Intelligent CIO gets to know what makes Thomas di Giacomo, CTO at SUSE, tick inside and outside the office.
- What would you describe as your most memorable achievement?
When I think about my most memorable achievements – aside from my PhD and the opportunities to take on exciting roles – the ones that stand out have been ‘ours’ and not mine alone. These are a result of the many diverse teams I have been a part of, where each person has contributed. Perhaps, then, it’s been maintaining good human relationships, during hard times and periods of crazy growth. Hopefully, though, my most memorable achievement is still to come.
- What first made you think of a career in technology?
When I was around eight-years old, my father, who, at the time, was working on sensors to enable robots to walk, bought me a computer. Although long before 3D, VR and AR, I became instantly fascinated by the images and animations displayed on the screen. I wanted to understand how they worked and be involved with coding real-time computer graphics. Therefore, I chose computer sciences – hardware, software, networking, cryptography etc. – to allow me to study, and participate in, computer graphics research. Later, I moved into general infrastructure software for enterprise IT. Throughout my career, open source coding, software, people and mind-set have always been key drivers.
- What style of management philosophy do you employ with your current position?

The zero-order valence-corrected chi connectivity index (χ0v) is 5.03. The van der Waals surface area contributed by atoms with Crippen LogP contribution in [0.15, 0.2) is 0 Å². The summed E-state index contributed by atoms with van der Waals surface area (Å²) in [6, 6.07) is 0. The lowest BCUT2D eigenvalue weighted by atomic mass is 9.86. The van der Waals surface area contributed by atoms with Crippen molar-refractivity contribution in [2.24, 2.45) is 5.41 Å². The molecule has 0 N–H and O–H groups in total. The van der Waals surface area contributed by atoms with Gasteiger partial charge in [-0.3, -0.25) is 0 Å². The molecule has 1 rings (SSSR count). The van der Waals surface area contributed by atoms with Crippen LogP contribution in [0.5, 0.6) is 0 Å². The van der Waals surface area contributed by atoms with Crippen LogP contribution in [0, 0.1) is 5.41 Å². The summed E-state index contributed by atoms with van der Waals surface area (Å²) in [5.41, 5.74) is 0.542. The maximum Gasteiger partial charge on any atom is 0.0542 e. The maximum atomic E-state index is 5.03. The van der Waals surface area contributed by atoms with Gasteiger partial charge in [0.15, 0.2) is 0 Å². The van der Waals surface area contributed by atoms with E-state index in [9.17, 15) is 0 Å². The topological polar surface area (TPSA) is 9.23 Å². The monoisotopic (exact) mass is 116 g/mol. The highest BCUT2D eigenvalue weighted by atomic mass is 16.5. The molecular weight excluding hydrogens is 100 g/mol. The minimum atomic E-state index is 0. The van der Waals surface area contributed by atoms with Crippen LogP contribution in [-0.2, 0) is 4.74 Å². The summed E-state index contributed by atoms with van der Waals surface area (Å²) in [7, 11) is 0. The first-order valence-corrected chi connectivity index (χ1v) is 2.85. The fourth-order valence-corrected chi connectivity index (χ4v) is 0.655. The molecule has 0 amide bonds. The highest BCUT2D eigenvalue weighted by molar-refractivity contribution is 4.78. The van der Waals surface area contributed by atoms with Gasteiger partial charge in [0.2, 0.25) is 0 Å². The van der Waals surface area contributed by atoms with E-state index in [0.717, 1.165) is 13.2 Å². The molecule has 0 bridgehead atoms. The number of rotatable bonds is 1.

Listening is fundamental and providing a healthy, open, community-like environment for the team to participate in and evolve with, is a top priority for me. Everyone should be able to communicate transparently and willingly, about the business and corporate direction. And, in turn, individuals should be given the context around the bigger picture to allow them to do so.
- What do you think is the current hot technology talking point?
Firstly, it’s getting the code out of the door as quickly as possible to meet the fast pace of growing user demands. A wide variety of tech solutions – from IaaS, CaaS, PaaS and DevOps tools and processes etc – make this possible.
Deciphering data is also a hot topic – whether it be to understand and observe distributed systems/applications or analysing business data to improve, or self-generate improvements via learning. This also comes with a wide array of tech, from software defined storage to analytics and AI related techniques, as well as hardware to store and process data appropriately.
- How do you deal with stress and unwind outside the office?
Stress from young kids can eat office stress for breakfast! But for me, unwinding actually includes technology – trying out new VR headsets, looking at new open source projects, (trying to) understand how new special FXs are achieved, etc.
Outside of tech, travel and being exposed to new things, cultures, people and fresh ways of thinking, especially ones that make life simpler, definitely helps me.
- If you could go back and change one career decision what would it be?